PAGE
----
This morning our Princess was the one who took Miss Sophie out for her morning constitutional. I heard the door open and close, and then immediately open again.
“Mama! Mama! You have to come here!” she said urgently.
I really don’t like it when they do that. It could be anything from a flower growing in a flowerpot (yay!) to a bleeding injury (boo!), and since I have no idea, Anxiety Girl always leaps in to jump to conclusions, and my stomach turns inside out.
“What is it?” I called out, making my way to the front door with a sense or purpose.
“There’s something dead in the front yard.” She stopped. “Yes ma’am, it’s something dead.”
We live at the edge of a wooded area. That something dead could have been ANYTHING from raccoon to fox to cat to dog to mouse to mole to chipmunk to frog to snake to worm. Considering the source, any one of those would have caused her to raise her voice as she did.
“What is it?” I asked, peering out into the yard.
“I don’t know.”
I walked outside, and there it lay on the grass. Definitely dead.
Cardinals are my favorite birds. I can remember one flying across the bottom on my way to work many years ago, every single morning. I felt like it was a good omen for my day, and I made up in my head that it was good luck to see a cardinal. When Daddy was diagnosed with the Giant four years ago, I would see one at Blackberry Flats from time to time. One day when things were particularly hard and discouraging, I went in and sat with Daddy, next to his hospital bed in the living room. He was gazing out his window, the same one his recliner used to sit next to. Out of the corner of my eye I saw a flash of red. “Daddy! It’s a cardinal. That’s good luck. It’s a good sign.” He gave a half-smile. And watched.
I gave Mama a cardinal Christmas ornament that year, and she kept it hanging from her lamp year round.
We love those beautiful birds.
And now. Today. Poor thing. My heart broke.
Of all weeks. In the midst of emotions and memories and trying to wrap my brain around the idea that it has been almost two years since I last heard my Daddy’s voice and held his hand and looked in those eyes. A precious, beautiful cardinal. Dead.
Sadness. Just this. That sweet little bird, once so alive and flying high above it all–now, just gone. No more.
It left me with a heavy heart. I wanted to sit and cry and let this bird’s life not to have been for naught.
But as always happens, perhaps for the better, life intervened. My zoo crew and my zoo all needed feeding and tending to. I turned away, and wiped away the tears I was crying on the inside. Time for that would come later.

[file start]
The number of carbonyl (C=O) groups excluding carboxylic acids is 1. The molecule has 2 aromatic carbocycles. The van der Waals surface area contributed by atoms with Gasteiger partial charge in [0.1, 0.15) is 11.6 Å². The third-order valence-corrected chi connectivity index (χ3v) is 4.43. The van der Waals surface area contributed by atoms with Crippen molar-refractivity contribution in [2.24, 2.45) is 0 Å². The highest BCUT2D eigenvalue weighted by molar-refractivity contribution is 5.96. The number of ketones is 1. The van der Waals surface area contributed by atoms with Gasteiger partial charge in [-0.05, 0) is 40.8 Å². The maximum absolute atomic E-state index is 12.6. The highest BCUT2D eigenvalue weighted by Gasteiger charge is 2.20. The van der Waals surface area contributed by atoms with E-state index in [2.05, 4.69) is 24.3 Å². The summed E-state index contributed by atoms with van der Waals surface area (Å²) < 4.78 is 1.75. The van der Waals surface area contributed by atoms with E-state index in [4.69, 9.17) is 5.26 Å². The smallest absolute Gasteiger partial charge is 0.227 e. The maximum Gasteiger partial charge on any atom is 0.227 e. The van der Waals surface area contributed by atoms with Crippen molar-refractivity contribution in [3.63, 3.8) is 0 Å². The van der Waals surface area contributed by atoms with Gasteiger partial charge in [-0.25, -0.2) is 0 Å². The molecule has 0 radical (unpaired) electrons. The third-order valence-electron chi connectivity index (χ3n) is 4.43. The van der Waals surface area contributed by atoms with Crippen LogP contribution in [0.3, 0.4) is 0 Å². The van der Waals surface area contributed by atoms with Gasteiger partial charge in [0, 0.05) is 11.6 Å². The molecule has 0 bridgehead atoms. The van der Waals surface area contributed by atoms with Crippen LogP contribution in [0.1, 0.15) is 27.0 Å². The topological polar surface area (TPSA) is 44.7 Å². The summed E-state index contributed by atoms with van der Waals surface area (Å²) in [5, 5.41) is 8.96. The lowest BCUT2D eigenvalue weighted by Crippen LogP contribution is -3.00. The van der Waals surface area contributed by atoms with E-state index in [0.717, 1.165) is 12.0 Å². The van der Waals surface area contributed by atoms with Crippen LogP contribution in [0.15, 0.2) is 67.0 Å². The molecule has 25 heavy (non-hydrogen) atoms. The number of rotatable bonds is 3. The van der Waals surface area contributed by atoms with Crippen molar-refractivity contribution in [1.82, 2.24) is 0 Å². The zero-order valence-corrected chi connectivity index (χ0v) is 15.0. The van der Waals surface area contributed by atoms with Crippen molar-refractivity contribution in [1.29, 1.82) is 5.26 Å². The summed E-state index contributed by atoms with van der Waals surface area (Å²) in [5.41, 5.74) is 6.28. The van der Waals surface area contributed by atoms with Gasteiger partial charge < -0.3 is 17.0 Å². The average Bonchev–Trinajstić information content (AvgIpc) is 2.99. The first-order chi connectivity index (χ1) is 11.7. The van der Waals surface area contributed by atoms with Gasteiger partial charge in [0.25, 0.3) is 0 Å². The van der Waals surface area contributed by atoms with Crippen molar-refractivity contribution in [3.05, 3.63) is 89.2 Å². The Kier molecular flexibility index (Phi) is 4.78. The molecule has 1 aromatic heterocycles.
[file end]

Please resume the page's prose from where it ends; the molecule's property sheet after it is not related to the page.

Tonight as I thought about the cardinal and how he spoke to my grief, laying there lifeless and still beautiful, I found this quote from a poem. Yes, another Mary Oliver poem. She speaks to me lately, and I give thanks for her. I too long for these things she describes.
I remember sitting on the couch in the living room of the little house on my Granny’s farm on a cold Sunday afternoon in winter, listening to my Daddy and Granny talk about the birds that had been around. When I feel small and lonely and miss those that have gone before I go back in time to that couch, listening, feeling small and safe and warm as the little heater worked to warm the room and the whole house. And as they talked I gazed out the big plate-glass window, hoping to catch a glimpse of the birds they were speaking of. I wanted to be able to talk about them too. To belong. And be with. The same things I want now.
“Look, Daddy! A cardinal. That’s good luck. Things are going to get better.”
Starlings in Winter
by Mary Oliver
Chunky and noisy,
but with stars in their black feathers,
they spring from the telephone wire
they are acrobats
in the freezing wind.
And now, in the theater of air,
they swing over buildings,
dipping and rising;
they float like one stippled star
becomes for a moment fragmented,
then closes again;
and you watch
and you try
but you simply can’t imagine
how they do it
with no articulated instruction, no pause,
only the silent confirmation
that they are this notable thing,
this wheel of many parts,
that can rise and spin over and over again,
full of gorgeous life.
Ah, world, what lessons you prepare for us,
even in the leafless winter,
even in the ashy city.
I am thinking now
of grief, and of getting past it;
I feel my boots
trying to leave the ground,
I feel my heart
pumping hard, I want
to think again of dangerous and noble things.
I want to be light and frolicsome.
I want to be improbable beautiful and afraid of nothing,
as though I had wings.
“Starlings in Winter” by Mary Oliver, from Owls and Other Fantasies: Poems and Essays. Beacon Press, 2003.